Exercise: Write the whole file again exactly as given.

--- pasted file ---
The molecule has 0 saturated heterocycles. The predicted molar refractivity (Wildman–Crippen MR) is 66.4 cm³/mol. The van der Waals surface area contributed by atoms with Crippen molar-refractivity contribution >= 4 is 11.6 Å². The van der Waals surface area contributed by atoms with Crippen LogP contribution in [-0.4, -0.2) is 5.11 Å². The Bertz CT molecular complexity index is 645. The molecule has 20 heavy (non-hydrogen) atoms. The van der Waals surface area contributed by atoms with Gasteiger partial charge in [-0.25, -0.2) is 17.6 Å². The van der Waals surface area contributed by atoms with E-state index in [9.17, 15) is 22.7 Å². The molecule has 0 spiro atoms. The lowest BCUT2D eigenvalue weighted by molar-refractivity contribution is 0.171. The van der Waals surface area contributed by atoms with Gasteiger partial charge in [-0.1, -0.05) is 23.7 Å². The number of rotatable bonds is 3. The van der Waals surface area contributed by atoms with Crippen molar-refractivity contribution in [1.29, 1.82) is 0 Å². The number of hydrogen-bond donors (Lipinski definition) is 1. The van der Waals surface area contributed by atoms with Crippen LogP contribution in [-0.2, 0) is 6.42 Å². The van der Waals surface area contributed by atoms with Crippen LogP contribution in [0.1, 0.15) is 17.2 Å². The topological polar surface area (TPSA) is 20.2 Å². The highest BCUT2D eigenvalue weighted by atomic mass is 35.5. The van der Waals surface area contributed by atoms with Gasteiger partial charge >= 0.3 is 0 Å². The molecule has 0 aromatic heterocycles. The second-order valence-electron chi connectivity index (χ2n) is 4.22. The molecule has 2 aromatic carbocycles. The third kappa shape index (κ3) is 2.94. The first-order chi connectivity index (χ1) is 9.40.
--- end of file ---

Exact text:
The molecule has 0 saturated heterocycles. The predicted molar refractivity (Wildman–Crippen MR) is 66.4 cm³/mol. The van der Waals surface area contributed by atoms with Crippen molar-refractivity contribution >= 4 is 11.6 Å². The van der Waals surface area contributed by atoms with Crippen LogP contribution in [-0.4, -0.2) is 5.11 Å². The Bertz CT molecular complexity index is 645. The molecule has 20 heavy (non-hydrogen) atoms. The van der Waals surface area contributed by atoms with Gasteiger partial charge in [-0.25, -0.2) is 17.6 Å². The van der Waals surface area contributed by atoms with E-state index in [9.17, 15) is 22.7 Å². The molecule has 0 spiro atoms. The lowest BCUT2D eigenvalue weighted by molar-refractivity contribution is 0.171. The van der Waals surface area contributed by atoms with Gasteiger partial charge in [-0.1, -0.05) is 23.7 Å². The number of rotatable bonds is 3. The van der Waals surface area contributed by atoms with Crippen molar-refractivity contribution in [1.29, 1.82) is 0 Å². The number of hydrogen-bond donors (Lipinski definition) is 1. The van der Waals surface area contributed by atoms with Crippen LogP contribution in [-0.2, 0) is 6.42 Å². The van der Waals surface area contributed by atoms with Crippen LogP contribution in [0.1, 0.15) is 17.2 Å². The topological polar surface area (TPSA) is 20.2 Å². The highest BCUT2D eigenvalue weighted by atomic mass is 35.5. The van der Waals surface area contributed by atoms with Gasteiger partial charge >= 0.3 is 0 Å². The molecule has 0 aromatic heterocycles. The second-order valence-electron chi connectivity index (χ2n) is 4.22. The molecule has 2 aromatic carbocycles. The third kappa shape index (κ3) is 2.94. The first-order chi connectivity index (χ1) is 9.40.